Public Writing Course Project Made a Difference in the Community
Students in one UT English class spent the semester learning a lot more than grammar and punctuation.
This semester, English lecturer Erin Smith challenged her English 255 students to practice their public writing skills by running fund-raising campaigns for local charities.
“I wanted my students to have an opportunity to learn the importance of their writing skills in the real world,” Smith said. “By honing their sense of audience and how to persuade individuals to give, it allowed them a chance to showcase their creativity and make a real difference in the community.”
The students’ chosen charities included WUTK-FM, First Tee of Greater Knoxville, Habitat for Humanity, Special Spaces, Knoxville Volunteer Rescue Squad, Cerebral Palsy Center of Knoxville, Knoxville Center of the Deaf, Salvation Army of Knoxville, Young-Williams Animal Shelter, Second Harvest, and Shangri-La Therapeutic Academy of Riding.
The fund-raising campaign concluded Saturday. Nine of the eleven groups achieved or exceeded their $1,000 target. The other two each raised more than $600. In total, the groups raised nearly $13,000 for their charities.
After talking to representatives of their chosen charities to learn about the agencies’ needs, the students geared their fund-raising pitches to a particular audience. They used Facebook, Twitter, and Tumblr to promote their charities. They made phone calls asking for donations, wrote letters to businesses seeking corporate contributions, and designed fliers they posted on campus and around the community. They also created short videos about their chosen charity. Some planned and held fundraising events.
“My students have been wildly inspiring in their dedication to their chosen organization and how much time and effort they have put into making their goal a reality,” Smith said. “It’s been a really exhilarating project to work on, particularly as someone who runs a local nonprofit myself.” Smith runs Sundress Academy for the Arts, an artists’ colony on a twenty-nine-acre farm in Knoxville that hosts workshops, retreats, and residencies for writers, actors, filmmakers, and visual artists.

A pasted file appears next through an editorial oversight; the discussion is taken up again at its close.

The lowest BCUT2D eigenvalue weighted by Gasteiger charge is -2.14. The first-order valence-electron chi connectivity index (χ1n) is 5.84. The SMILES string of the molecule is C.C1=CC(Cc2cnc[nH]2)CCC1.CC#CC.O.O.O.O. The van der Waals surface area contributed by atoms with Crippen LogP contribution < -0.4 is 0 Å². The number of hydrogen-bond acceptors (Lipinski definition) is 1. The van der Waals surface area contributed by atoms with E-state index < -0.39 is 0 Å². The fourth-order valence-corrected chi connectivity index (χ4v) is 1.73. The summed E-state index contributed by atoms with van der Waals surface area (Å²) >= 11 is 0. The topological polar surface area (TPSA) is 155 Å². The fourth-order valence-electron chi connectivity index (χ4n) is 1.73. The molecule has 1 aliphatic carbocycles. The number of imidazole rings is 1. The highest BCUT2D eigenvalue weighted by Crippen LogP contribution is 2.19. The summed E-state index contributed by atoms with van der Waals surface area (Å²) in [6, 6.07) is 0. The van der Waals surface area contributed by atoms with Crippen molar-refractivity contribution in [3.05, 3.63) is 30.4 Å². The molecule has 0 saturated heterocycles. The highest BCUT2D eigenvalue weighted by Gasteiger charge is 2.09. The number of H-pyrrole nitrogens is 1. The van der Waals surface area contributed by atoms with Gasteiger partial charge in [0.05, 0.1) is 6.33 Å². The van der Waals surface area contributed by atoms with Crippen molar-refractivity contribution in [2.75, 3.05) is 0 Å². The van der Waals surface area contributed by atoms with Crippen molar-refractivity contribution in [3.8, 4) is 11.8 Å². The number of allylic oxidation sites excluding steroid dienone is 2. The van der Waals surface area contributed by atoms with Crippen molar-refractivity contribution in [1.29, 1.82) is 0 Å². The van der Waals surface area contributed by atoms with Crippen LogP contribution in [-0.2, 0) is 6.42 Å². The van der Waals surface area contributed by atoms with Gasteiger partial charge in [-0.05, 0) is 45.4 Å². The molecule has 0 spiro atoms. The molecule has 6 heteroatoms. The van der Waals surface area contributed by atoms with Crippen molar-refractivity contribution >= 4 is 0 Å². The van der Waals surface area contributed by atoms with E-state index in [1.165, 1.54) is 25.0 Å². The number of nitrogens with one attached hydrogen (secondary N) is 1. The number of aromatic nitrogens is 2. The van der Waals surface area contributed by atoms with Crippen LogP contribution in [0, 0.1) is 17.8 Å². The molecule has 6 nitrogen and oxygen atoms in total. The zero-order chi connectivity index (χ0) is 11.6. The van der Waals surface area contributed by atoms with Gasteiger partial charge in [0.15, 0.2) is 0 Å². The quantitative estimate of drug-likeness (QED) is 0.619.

Students said they enjoyed the course—and appreciated the real-world experience it provided.
Alexis Hamilton, a sophomore in nutrition from Knoxville, was part of the group that raised money for Shangri-La Therapeutic Academy of Riding, a program for children with disabilities.
“This has been one of the most challenging, educational, and rewarding projects that I have ever worked on,” she said. “I’ve learned how to effectively communicate with my peers and other members of the community, how to design visual media, and the importance of creativity in order to maintain an engaged audience.”
Austin Eddy, a sophomore from Franklin, Tennessee, said he learned a lot of useful skills while helping to raise money for WUTK-FM, UT’s college radio station.
“I learned how to create a professional-looking video on iMovie. I learned how to target a particular audience to acquire funds from. I learned how to work with nonprofits and how to build credibility in order to entice businesses to want to donate to us,” he said.
Michelle Holmes, a sophomore in supply chain management from Ten Mile, Tennessee, was in the group that raised money for Second Harvest Food Bank.
“If every class at UT is as useful and applicable as Dr. Smith’s public writing class, students are definitely getting their money’s worth of education,” she said.
For more information about this class and their charities, visit their class blog.
Amy Blakely (865-974-5034, email@example.com)